Washington, D.C. Medical Marijuana Lobby With California Ties Launches, Wants Full Cannabis Legalization
Tobacco has a lobby. Alcohol has a lobby. Now medical marijuana has its own lobbying group in Washington, D.C.
The National Cannabis Industry Association officially unveiled itself Tuesday as "the first national trade group representing the interests of the cannabis industry and its consumers."
The NCIA's founders are from California, but it represents dispensary owners in many of the 15 states that have legalized medical pot, the group's executive director, onetime Californian Aaron Smith, told the Weekly.
And, unlike at least some in the medical cannabis industry in California, which turned turned their backs on the state's failed pot-legalization measure earlier this month, the NCIA is full-on for fully legal weed.
"We absolutely supported [California's] Prop. 19 and will continue to support any measure that would stop the criminalization of marijuana consumers," Smith says. "Legalization would be an obvious benefit to the sellers."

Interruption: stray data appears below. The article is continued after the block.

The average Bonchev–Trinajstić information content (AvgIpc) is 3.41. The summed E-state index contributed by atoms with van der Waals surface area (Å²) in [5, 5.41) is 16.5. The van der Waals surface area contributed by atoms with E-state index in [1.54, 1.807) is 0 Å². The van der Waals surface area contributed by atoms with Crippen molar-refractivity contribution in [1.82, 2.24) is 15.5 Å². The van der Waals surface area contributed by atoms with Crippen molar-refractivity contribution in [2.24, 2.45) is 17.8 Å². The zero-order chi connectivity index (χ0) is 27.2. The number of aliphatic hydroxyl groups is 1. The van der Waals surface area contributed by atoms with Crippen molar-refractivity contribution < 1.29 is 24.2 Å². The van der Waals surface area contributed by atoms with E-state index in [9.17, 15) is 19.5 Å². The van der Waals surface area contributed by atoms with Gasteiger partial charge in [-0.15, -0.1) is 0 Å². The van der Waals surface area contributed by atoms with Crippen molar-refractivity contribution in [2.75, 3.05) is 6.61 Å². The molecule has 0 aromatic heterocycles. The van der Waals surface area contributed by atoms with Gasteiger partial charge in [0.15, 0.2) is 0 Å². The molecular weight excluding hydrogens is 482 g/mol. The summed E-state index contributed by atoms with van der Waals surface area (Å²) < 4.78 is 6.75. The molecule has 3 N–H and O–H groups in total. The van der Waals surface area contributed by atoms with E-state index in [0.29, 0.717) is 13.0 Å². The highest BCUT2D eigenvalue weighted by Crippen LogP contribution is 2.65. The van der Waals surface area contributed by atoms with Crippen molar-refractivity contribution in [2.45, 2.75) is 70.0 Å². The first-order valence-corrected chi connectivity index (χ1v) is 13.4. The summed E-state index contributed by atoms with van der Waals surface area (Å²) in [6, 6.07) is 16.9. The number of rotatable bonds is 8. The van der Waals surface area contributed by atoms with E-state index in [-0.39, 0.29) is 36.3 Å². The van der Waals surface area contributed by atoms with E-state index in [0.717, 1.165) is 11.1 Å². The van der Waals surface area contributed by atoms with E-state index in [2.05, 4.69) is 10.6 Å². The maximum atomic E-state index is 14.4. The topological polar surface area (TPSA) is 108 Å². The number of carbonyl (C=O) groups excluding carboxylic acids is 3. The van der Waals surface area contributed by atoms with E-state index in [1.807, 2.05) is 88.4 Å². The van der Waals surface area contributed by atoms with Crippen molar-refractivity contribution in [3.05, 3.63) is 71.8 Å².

Smith said about one-third of the organization's board members are from California. Another third is from Colorado. And the rest are from the other medical-pot states.
The group also wants to send a message to Washington that it won't tolerate continued federal enforcement against dispensaries where medical pot is legal.
The Obama administration has ordered federal agents to stop raiding legit pot shops in places like California. But the U.S. Drug Enforcement Administration continues to target dispensaries, even sometimes in Southern California.
The NCIA and other pro-pot groups are opposing the nomination of Michele Leonhart to head the DEA. As acting chief, she's vowed to continue enforcing cannabis law, even in states where medical weed has been approved by voters.
"Our primary goal is to end prohibition on a federal level," Smith told us. "And a top priority is for the federal government to stop kicking in the doors of these legitimate businesses operating in compliance of state law."